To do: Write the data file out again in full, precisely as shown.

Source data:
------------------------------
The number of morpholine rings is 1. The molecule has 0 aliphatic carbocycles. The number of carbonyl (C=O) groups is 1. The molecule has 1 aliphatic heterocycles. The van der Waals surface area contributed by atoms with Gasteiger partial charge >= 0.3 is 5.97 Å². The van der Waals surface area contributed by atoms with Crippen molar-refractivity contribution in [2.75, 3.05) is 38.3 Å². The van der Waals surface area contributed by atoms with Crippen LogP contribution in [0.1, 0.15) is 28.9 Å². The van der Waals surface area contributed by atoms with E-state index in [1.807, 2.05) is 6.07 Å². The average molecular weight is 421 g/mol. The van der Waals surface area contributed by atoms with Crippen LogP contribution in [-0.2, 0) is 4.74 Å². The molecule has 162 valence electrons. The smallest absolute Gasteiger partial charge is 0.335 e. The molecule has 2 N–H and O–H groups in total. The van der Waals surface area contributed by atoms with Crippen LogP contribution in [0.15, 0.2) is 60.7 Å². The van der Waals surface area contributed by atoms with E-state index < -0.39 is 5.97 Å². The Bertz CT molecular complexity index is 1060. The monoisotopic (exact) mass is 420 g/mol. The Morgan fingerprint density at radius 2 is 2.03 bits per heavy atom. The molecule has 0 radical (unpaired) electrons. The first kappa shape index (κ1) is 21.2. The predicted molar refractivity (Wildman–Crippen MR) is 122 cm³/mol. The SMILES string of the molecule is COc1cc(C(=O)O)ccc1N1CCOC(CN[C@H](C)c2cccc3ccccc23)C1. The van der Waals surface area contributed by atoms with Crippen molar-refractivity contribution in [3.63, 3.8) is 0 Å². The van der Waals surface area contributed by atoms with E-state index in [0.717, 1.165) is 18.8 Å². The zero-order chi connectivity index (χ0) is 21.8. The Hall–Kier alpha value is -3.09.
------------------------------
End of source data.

The number of morpholine rings is 1. The molecule has 0 aliphatic carbocycles. The number of carbonyl (C=O) groups is 1. The molecule has 1 aliphatic heterocycles. The van der Waals surface area contributed by atoms with Gasteiger partial charge >= 0.3 is 5.97 Å². The van der Waals surface area contributed by atoms with Crippen molar-refractivity contribution in [2.75, 3.05) is 38.3 Å². The van der Waals surface area contributed by atoms with Crippen LogP contribution in [0.1, 0.15) is 28.9 Å². The van der Waals surface area contributed by atoms with E-state index in [1.807, 2.05) is 6.07 Å². The average molecular weight is 421 g/mol. The van der Waals surface area contributed by atoms with Crippen LogP contribution in [-0.2, 0) is 4.74 Å². The molecule has 162 valence electrons. The smallest absolute Gasteiger partial charge is 0.335 e. The molecule has 2 N–H and O–H groups in total. The van der Waals surface area contributed by atoms with Crippen LogP contribution in [0.15, 0.2) is 60.7 Å². The van der Waals surface area contributed by atoms with E-state index < -0.39 is 5.97 Å². The Bertz CT molecular complexity index is 1060. The monoisotopic (exact) mass is 420 g/mol. The Morgan fingerprint density at radius 2 is 2.03 bits per heavy atom. The molecule has 0 radical (unpaired) electrons. The first kappa shape index (κ1) is 21.2. The predicted molar refractivity (Wildman–Crippen MR) is 122 cm³/mol. The SMILES string of the molecule is COc1cc(C(=O)O)ccc1N1CCOC(CN[C@H](C)c2cccc3ccccc23)C1. The van der Waals surface area contributed by atoms with Crippen molar-refractivity contribution in [3.63, 3.8) is 0 Å². The van der Waals surface area contributed by atoms with E-state index in [0.717, 1.165) is 18.8 Å². The zero-order chi connectivity index (χ0) is 21.8. The Hall–Kier alpha value is -3.09.